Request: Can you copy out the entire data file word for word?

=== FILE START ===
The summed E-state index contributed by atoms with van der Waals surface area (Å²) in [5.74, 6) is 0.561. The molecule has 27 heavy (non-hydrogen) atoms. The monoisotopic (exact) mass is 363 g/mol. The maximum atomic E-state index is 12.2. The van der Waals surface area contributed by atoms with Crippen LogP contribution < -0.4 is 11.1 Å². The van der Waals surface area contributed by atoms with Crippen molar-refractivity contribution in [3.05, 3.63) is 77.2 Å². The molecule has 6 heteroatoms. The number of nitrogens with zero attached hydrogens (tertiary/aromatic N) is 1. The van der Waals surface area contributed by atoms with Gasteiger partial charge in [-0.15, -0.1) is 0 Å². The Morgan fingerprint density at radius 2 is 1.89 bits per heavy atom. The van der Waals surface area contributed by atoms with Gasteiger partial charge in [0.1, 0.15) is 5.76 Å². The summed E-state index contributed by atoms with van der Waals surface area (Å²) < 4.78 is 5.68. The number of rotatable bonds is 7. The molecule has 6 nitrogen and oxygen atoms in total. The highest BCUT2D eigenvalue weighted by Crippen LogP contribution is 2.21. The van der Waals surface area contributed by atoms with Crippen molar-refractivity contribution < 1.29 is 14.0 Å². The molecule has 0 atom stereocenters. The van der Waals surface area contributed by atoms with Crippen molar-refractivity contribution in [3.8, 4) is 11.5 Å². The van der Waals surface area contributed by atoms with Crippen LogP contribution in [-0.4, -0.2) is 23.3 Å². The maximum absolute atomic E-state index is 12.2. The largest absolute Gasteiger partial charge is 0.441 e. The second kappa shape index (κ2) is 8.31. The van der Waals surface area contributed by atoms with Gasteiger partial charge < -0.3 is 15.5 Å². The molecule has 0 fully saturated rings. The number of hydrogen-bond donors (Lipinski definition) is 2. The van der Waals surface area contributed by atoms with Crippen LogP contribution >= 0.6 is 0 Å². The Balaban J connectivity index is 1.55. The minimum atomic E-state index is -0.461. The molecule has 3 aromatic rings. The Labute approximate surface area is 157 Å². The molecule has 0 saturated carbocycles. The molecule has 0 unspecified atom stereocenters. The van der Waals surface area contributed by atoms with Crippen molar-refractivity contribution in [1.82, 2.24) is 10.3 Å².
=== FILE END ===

The summed E-state index contributed by atoms with van der Waals surface area (Å²) in [5.74, 6) is 0.561. The molecule has 27 heavy (non-hydrogen) atoms. The monoisotopic (exact) mass is 363 g/mol. The maximum atomic E-state index is 12.2. The van der Waals surface area contributed by atoms with Crippen LogP contribution < -0.4 is 11.1 Å². The van der Waals surface area contributed by atoms with Crippen molar-refractivity contribution in [3.05, 3.63) is 77.2 Å². The molecule has 6 heteroatoms. The number of nitrogens with zero attached hydrogens (tertiary/aromatic N) is 1. The van der Waals surface area contributed by atoms with Gasteiger partial charge in [-0.15, -0.1) is 0 Å². The Morgan fingerprint density at radius 2 is 1.89 bits per heavy atom. The van der Waals surface area contributed by atoms with Gasteiger partial charge in [0.1, 0.15) is 5.76 Å². The summed E-state index contributed by atoms with van der Waals surface area (Å²) < 4.78 is 5.68. The number of rotatable bonds is 7. The molecule has 6 nitrogen and oxygen atoms in total. The highest BCUT2D eigenvalue weighted by Crippen LogP contribution is 2.21. The van der Waals surface area contributed by atoms with Crippen molar-refractivity contribution < 1.29 is 14.0 Å². The molecule has 0 atom stereocenters. The van der Waals surface area contributed by atoms with Crippen molar-refractivity contribution in [3.8, 4) is 11.5 Å². The van der Waals surface area contributed by atoms with Crippen LogP contribution in [-0.4, -0.2) is 23.3 Å². The maximum absolute atomic E-state index is 12.2. The largest absolute Gasteiger partial charge is 0.441 e. The second kappa shape index (κ2) is 8.31. The van der Waals surface area contributed by atoms with Gasteiger partial charge < -0.3 is 15.5 Å². The molecule has 0 fully saturated rings. The number of hydrogen-bond donors (Lipinski definition) is 2. The van der Waals surface area contributed by atoms with Crippen LogP contribution >= 0.6 is 0 Å². The Balaban J connectivity index is 1.55. The minimum atomic E-state index is -0.461. The molecule has 3 aromatic rings. The Labute approximate surface area is 157 Å². The molecule has 0 saturated carbocycles. The molecule has 0 unspecified atom stereocenters. The van der Waals surface area contributed by atoms with Crippen molar-refractivity contribution in [1.82, 2.24) is 10.3 Å².